Cool gear and smart ideas for your boat's new audio system
Our experts show you the best tips and tricks for your marine audio project
In brief: This article gives you a quick look at some of the tips and tricks our expert installers use when we're upgrading the stereo system on a boat.
f you’ve ever spent any time on a pontoon boat, you know how much fun these “party barges” can be. They’re ideal for cruising around, chilling out, and enjoying a day on the water with your family and friends.
Crutchfield Advisor Ziggy bought this pontoon boat over the summer, and while the fun factor was definitely there, the stock stereo needed to go. We were happy to help Ziggy with this project, because it gave us a chance to demonstrate some fundamental tips for a successful marine audio project.
Tip #1: Measure the openings and the old gear
When you choose a new stereo or speakers for your boat, make sure you’re ordering something that will fit. That sounds obvious, but the key is to measure both the old gear AND the opening itself to make sure there’s enough space in the cavity. Trust us, you'll get speakers that fit without the need for more modification. This will save lots of time and hassle later. That’s what we did before we installed Ziggy’s new gear.
The M2 Series 6-1/2" Color Optix™ marine speakers (above) ensure that everything sounds awesome, even when the boat’s underway. These 2-way marine speakers have a laminated dome tweeter and a polypropylene woofer, plus a built-in 12dB/octave crossover network concealed inside the basket.The built-in LED lighting is cool, too.
Tip #2: Mount everything neatly
Rockford Fosgate’s PMX-5CAN digital media receiver gives Ziggy plenty of ways to stay entertained and informed. We used a Milennia mounting plate that covers the old cavity and provides a secure home for this high-performance receiver. These plates are available with a variety of cut-outs (DIN, gauge-style, and model-specific), so there's definitely something that will work in your boat.
Marine systems are all about power, so you'll need an amplifier or two to maximize your new speakers and stereo. A PVC mounting board (above), available at your local hardware store, makes a very neat base for your installation. Plus, the material will stand up to moisture and heat.
We chose the Rockford Fosgate TM1000X5AD 5-channel marine amplifier for Ziggy's system. This compact, marine-rated amp pumps out plenty of power for Ziggy's new speakers and subwoofer.
Tip #3: Wire it right
The wiring might not be the sexiest part of an installation, but it’s arguably the most important. Marine-rated wiring is the key to any successful boat stereo upgrade, because it’s made to resist moisture and temperature extremes. For this installation, we used Kicker’s 4-gauge marine-grade amp kit. It delivers plenty of juice, and includes an ignition-free fuse that prevents dangerous sparking. Like all of Kicker's marine power gear, this kit meets Coast Guard and ABYC standards for marine use, so you'll get reliable power for seasons to come.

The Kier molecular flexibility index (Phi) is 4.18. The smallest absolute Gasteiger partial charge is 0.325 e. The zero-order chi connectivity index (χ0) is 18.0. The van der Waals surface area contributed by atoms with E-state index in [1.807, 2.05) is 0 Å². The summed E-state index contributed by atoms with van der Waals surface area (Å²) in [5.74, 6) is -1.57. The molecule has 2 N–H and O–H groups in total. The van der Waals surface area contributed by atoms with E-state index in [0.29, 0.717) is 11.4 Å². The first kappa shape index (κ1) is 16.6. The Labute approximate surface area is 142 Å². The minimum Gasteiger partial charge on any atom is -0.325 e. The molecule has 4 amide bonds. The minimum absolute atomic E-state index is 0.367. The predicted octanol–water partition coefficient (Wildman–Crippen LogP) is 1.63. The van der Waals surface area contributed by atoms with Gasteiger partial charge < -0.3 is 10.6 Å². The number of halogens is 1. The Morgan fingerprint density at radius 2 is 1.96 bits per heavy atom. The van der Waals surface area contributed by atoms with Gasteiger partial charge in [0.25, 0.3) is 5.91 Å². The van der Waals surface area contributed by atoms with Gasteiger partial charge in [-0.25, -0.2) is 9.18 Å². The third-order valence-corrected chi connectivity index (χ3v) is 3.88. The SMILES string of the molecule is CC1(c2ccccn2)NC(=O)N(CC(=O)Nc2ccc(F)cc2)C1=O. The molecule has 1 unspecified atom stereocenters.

We used two Kicker marine distribution blocks (power and ground) to keep the wiring neat and tidy. And, speaking of neat and tidy, we also used a lot of wire loom underneath the boat and along the top of the pontoons to prevent wire damage.
Tip #4: Get easy control for your LEDs
LED lighting is all the rage these days. It’s available in spools and built into speakers. But the real key to a cool LED system is the controller. We mounted the Rockford Fosgate PMX-RGB Color Optix™ controller, on the PVC board next to the amp. Ziggy uses the free RF CONNECT™ App to choose the colors for all the speaker lights and the Wet Sounds RGB strips (see lead photo) we installed under the deck.
Tip #5: Secure and charge your phone
Every boater needs a place to store their phone. Keeping your phone safe and charged is one of the challenges of modern boating. The multi-purpose, waterproof Scanstrut Nest gives Ziggy a place for his phone AND it provides wireless Qi charging, all in one marine-ready cubby. This sealed, self-draining unit can go in consoles, seating, or cabinetry. We chose to install it in one of the side panels.
Tip #6: Install a rockin' sub that doesn't rattle
A system like this needs strong bass, but on a boat this size, it's always good to go with something that doesn't devour a ton of cargo space. That's why we chose the Kicker 46CWTB102. This weatherproof sealed tube enclosure includes a 10" subwoofer and a second passive sub (or "passive radiator") which reacts to the air pressure produced by the active sub and creates lots more bass without any port noise. The cool thing about this marine sub is that it can be mounted vertically or horizontally, which makes it easy to tuck away in a cargo hold.
This sub brings plenty of power to the party, but we wanted to make sure there wasn't any "shake, rattle, and roll" coming from the cargo lid. Installing some SoundSkins Pro sound damping material in the hold minimizes vibration and keeps the music sounding great. This package contains eleven square feet of material, which was more than enough for this installation.
They say a bad day on a boat beats a good day at work. But if you're at work AND getting a new audio system installed on your boat, that's just a really awesome day.
Ziggy reported that the combination of the amp and speakers do an amazing job of bringing the soundstage up to ear level even though all the speakers are down at your calf.
We have lots of great articles that will help get you ready for your DIY marine audio installation project. For more info, you can start with these two:
Got questions? That's what we're here for!
Thinking about upgrading the sound on your boat? If you have any questions about choosing and installing your new system, Ziggy and the rest of our expert marine audio advisors will be happy to answer them. Give us a shout.